And now for a little taste of the present. Though I have sought and read every book I could find of Sutcliff's saga of Britain, one book has remained elusively out-of-print: Sword at Sunset, Rosemary Sutcliff's treatment of the life of Artos himself and his final fate at the battle of Camlann against (or alongside?) Medraut... known to legend as Mordred. For an Arthurian fanatic like myself, it has been a Holy Grail that I despaired of finding. But no more. I just learned that Sword at Sunset has been reprinted. My quest will soon be at an end.

Take up the quest yourself and discover the treasure that is Rosemary Sutcliff. You'll enjoy every stroke of her pen.

--- Howard Shirley

Monday, March 17, 2008

Story Starter Challenge #3

So, have you written anything lately? Need a kickstart? Here's another image for you.

What's most significant about this image is that there is a person. You cannot have a story without a person.

That doesn't mean your person has to be human, or even alive. Stories have been written about rabbits, dogs, rats, trains, cars, robots and even a toy canoe. But even if you write a story about a rock, in very short order you will discover that your rock gains personality, purpose, even dreams; it becomes a person.

So, back to the image. Here we have a place, a person, and an action (running).

Who is this person? Is it a he or she? (You decide.) What is the person's name? (You decide.) How old? (You decide.)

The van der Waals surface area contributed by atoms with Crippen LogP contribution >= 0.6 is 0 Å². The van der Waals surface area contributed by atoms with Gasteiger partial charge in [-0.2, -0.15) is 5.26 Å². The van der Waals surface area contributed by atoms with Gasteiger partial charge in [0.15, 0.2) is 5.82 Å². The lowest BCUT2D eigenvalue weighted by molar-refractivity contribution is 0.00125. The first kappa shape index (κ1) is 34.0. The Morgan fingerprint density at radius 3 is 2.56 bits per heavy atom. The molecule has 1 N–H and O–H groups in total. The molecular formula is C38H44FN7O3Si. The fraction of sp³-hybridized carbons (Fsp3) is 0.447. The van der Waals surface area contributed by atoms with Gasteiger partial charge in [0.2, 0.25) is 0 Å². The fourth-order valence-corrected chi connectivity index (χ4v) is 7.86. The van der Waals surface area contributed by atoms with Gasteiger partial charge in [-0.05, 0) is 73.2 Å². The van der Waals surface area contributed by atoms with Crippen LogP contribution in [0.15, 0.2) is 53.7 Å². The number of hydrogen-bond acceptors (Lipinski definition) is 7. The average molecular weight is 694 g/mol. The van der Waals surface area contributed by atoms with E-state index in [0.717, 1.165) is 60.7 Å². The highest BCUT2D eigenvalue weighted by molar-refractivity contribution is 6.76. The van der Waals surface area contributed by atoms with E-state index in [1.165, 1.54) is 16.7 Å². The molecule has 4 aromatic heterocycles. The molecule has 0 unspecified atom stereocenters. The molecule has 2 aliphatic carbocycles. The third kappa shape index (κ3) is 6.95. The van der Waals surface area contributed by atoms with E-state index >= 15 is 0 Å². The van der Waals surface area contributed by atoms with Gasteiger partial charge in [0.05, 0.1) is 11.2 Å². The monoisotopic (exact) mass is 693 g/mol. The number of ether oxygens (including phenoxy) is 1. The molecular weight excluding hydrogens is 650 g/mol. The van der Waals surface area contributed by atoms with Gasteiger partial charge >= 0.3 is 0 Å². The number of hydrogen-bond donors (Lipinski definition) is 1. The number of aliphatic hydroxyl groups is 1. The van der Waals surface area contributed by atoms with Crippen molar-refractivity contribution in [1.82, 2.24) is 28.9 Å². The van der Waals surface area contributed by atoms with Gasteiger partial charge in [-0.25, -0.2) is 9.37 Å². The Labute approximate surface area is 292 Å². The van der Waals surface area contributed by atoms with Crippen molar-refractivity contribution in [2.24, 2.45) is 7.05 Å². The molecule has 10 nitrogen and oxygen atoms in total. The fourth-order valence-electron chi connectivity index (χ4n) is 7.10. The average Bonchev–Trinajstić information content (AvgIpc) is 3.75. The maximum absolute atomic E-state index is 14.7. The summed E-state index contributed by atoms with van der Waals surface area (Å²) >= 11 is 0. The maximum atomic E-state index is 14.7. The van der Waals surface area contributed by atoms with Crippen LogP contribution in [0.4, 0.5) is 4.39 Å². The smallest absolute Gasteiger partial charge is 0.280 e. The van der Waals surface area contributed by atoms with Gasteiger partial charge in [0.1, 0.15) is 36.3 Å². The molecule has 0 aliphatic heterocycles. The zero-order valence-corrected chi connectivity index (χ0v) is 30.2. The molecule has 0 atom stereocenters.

Where is this taking place? (You decide, of course!) When?

What is the structure?

And, of course, why is the person running?

There, I've given you a start. Look back at the other story starters (#1 and #2). Maybe you can combine these ideas. (Hey, if I saw a skull hanging in the trees in a strange wood, I might have a reason to run...)

As always, there is no right or wrong choice; just the one that makes your story better.

--- Howard Shirley

Tuesday, March 4, 2008

Write Now

In my workshop on Sunday a young writer asked me how to write when he didn't feel like writing. As a writer, I've had times like that. I still do. You think about writing something, whether it's a project you're working on, or a new one you want to start, or even... well, even a blog entry, and you just don't feel up to the task. Nothing pulls you into the project. No ideas float into your head (they never do). Or you're convinced you have nothing to say. How do you write then?

My answer is one I have to credit to author Caroline B. Cooney— "You can do anything for 15 minutes." You grab a kitchen timer, set it for 15 minutes, sit down with pencil and paper (or in front of your computer) and write.

It doesn't matter what you write. It doesn't matter how you start. It doesn't matter if what you write turns out to be 90% garbage (which, so I've heard, everything is). It matters that you write.

When you're done, you can look back over the garbage and glean out the 10% that isn't garbage. And whatever isn't garbage... is treasure.

But you may just find that when the timer beeps or buzzes or dings (or whatever your timer does), you'll be annoyed with that timer. Because you don't want to stop writing. You're into your project. Your head is pouring over with ideas, and they have to come out right now. Or, best of all, you still have a lot more to say!

Hey, just because you've done something for 15 minutes doesn't mean you can't tack on another 15!

So here's today's challenge. Grab that timer. Tell your family that you are going to write now, and they aren't to interrupt you for twenty minutes (tell them "twenty" because they'll probably forget the last five). Pull out your journal. Open your word processor. Read the last few pages of your project. And write.
Write now.

--- Howard Shirley